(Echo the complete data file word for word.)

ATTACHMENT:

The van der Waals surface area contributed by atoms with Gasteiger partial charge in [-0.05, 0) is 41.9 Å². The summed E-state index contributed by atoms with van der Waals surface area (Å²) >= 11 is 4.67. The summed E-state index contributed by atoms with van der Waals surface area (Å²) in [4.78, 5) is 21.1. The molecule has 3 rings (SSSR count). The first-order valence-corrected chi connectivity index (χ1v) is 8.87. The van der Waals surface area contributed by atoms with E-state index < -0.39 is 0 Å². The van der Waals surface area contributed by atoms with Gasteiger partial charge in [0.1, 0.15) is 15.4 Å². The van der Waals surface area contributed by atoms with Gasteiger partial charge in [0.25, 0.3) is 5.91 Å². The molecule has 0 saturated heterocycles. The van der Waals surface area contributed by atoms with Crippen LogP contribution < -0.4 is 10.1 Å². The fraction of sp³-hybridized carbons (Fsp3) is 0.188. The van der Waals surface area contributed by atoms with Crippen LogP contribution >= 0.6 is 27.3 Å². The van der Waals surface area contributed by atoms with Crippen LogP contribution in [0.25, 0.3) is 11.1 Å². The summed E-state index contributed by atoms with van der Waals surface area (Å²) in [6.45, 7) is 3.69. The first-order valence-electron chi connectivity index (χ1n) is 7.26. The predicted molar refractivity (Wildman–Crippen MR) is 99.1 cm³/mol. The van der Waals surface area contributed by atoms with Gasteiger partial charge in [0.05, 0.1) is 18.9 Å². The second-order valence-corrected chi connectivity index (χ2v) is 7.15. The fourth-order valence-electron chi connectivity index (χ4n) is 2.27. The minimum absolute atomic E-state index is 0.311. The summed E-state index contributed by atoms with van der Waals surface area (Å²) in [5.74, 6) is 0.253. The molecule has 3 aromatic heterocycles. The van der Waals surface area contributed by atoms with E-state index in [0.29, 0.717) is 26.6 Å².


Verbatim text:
The van der Waals surface area contributed by atoms with Gasteiger partial charge in [-0.05, 0) is 41.9 Å². The summed E-state index contributed by atoms with van der Waals surface area (Å²) >= 11 is 4.67. The summed E-state index contributed by atoms with van der Waals surface area (Å²) in [4.78, 5) is 21.1. The molecule has 3 rings (SSSR count). The first-order valence-corrected chi connectivity index (χ1v) is 8.87. The van der Waals surface area contributed by atoms with E-state index < -0.39 is 0 Å². The van der Waals surface area contributed by atoms with Gasteiger partial charge in [0.1, 0.15) is 15.4 Å². The van der Waals surface area contributed by atoms with Gasteiger partial charge in [0.25, 0.3) is 5.91 Å². The molecule has 0 saturated heterocycles. The van der Waals surface area contributed by atoms with Crippen LogP contribution < -0.4 is 10.1 Å². The fraction of sp³-hybridized carbons (Fsp3) is 0.188. The van der Waals surface area contributed by atoms with Crippen LogP contribution >= 0.6 is 27.3 Å². The van der Waals surface area contributed by atoms with Crippen LogP contribution in [0.25, 0.3) is 11.1 Å². The summed E-state index contributed by atoms with van der Waals surface area (Å²) in [6.45, 7) is 3.69. The first-order valence-electron chi connectivity index (χ1n) is 7.26. The predicted molar refractivity (Wildman–Crippen MR) is 99.1 cm³/mol. The van der Waals surface area contributed by atoms with Gasteiger partial charge in [0.05, 0.1) is 18.9 Å². The second-order valence-corrected chi connectivity index (χ2v) is 7.15. The fourth-order valence-electron chi connectivity index (χ4n) is 2.27. The minimum absolute atomic E-state index is 0.311. The summed E-state index contributed by atoms with van der Waals surface area (Å²) in [5.74, 6) is 0.253. The molecule has 3 aromatic heterocycles. The van der Waals surface area contributed by atoms with E-state index in [0.29, 0.717) is 26.6 Å².